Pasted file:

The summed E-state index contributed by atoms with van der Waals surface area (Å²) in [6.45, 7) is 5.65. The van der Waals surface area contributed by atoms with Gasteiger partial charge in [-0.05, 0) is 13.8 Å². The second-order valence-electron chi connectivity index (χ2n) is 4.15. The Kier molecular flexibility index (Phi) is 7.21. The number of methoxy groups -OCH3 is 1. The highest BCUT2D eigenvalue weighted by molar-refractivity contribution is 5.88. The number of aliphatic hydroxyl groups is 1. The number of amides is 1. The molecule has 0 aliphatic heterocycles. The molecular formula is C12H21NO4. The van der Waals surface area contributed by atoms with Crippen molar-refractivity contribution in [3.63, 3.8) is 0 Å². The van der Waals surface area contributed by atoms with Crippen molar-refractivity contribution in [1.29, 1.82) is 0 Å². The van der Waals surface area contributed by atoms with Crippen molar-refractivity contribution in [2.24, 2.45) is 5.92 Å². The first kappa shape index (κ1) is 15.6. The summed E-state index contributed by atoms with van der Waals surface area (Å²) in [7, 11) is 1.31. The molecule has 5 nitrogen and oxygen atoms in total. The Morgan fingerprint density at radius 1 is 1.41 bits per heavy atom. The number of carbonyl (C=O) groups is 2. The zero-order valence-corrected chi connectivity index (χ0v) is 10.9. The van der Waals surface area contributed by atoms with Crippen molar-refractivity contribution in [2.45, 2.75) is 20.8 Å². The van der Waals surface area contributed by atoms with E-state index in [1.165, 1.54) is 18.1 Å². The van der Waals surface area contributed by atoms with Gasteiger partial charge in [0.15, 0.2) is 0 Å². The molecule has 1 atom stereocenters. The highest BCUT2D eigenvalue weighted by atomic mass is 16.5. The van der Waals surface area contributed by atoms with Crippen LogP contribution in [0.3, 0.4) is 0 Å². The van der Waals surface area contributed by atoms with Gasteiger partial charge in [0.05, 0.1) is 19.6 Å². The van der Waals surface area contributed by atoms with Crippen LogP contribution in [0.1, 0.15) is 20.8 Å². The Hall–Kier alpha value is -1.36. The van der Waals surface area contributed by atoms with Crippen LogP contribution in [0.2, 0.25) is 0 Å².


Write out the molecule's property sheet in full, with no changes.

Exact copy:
The summed E-state index contributed by atoms with van der Waals surface area (Å²) in [6.45, 7) is 5.65. The van der Waals surface area contributed by atoms with Gasteiger partial charge in [-0.05, 0) is 13.8 Å². The second-order valence-electron chi connectivity index (χ2n) is 4.15. The Kier molecular flexibility index (Phi) is 7.21. The number of methoxy groups -OCH3 is 1. The highest BCUT2D eigenvalue weighted by molar-refractivity contribution is 5.88. The number of aliphatic hydroxyl groups is 1. The number of amides is 1. The molecule has 0 aliphatic heterocycles. The molecular formula is C12H21NO4. The van der Waals surface area contributed by atoms with Crippen molar-refractivity contribution in [3.63, 3.8) is 0 Å². The van der Waals surface area contributed by atoms with Crippen molar-refractivity contribution in [1.29, 1.82) is 0 Å². The van der Waals surface area contributed by atoms with Crippen molar-refractivity contribution in [2.24, 2.45) is 5.92 Å². The first kappa shape index (κ1) is 15.6. The summed E-state index contributed by atoms with van der Waals surface area (Å²) in [7, 11) is 1.31. The molecule has 5 nitrogen and oxygen atoms in total. The Morgan fingerprint density at radius 1 is 1.41 bits per heavy atom. The number of carbonyl (C=O) groups is 2. The zero-order valence-corrected chi connectivity index (χ0v) is 10.9. The van der Waals surface area contributed by atoms with Crippen molar-refractivity contribution in [2.45, 2.75) is 20.8 Å². The van der Waals surface area contributed by atoms with E-state index in [1.165, 1.54) is 18.1 Å². The van der Waals surface area contributed by atoms with Gasteiger partial charge in [0.15, 0.2) is 0 Å². The molecule has 1 atom stereocenters. The highest BCUT2D eigenvalue weighted by atomic mass is 16.5. The van der Waals surface area contributed by atoms with Crippen LogP contribution in [0.3, 0.4) is 0 Å². The van der Waals surface area contributed by atoms with Gasteiger partial charge in [0.05, 0.1) is 19.6 Å². The van der Waals surface area contributed by atoms with Crippen LogP contribution in [0.1, 0.15) is 20.8 Å². The Hall–Kier alpha value is -1.36. The van der Waals surface area contributed by atoms with Crippen LogP contribution in [0.2, 0.25) is 0 Å².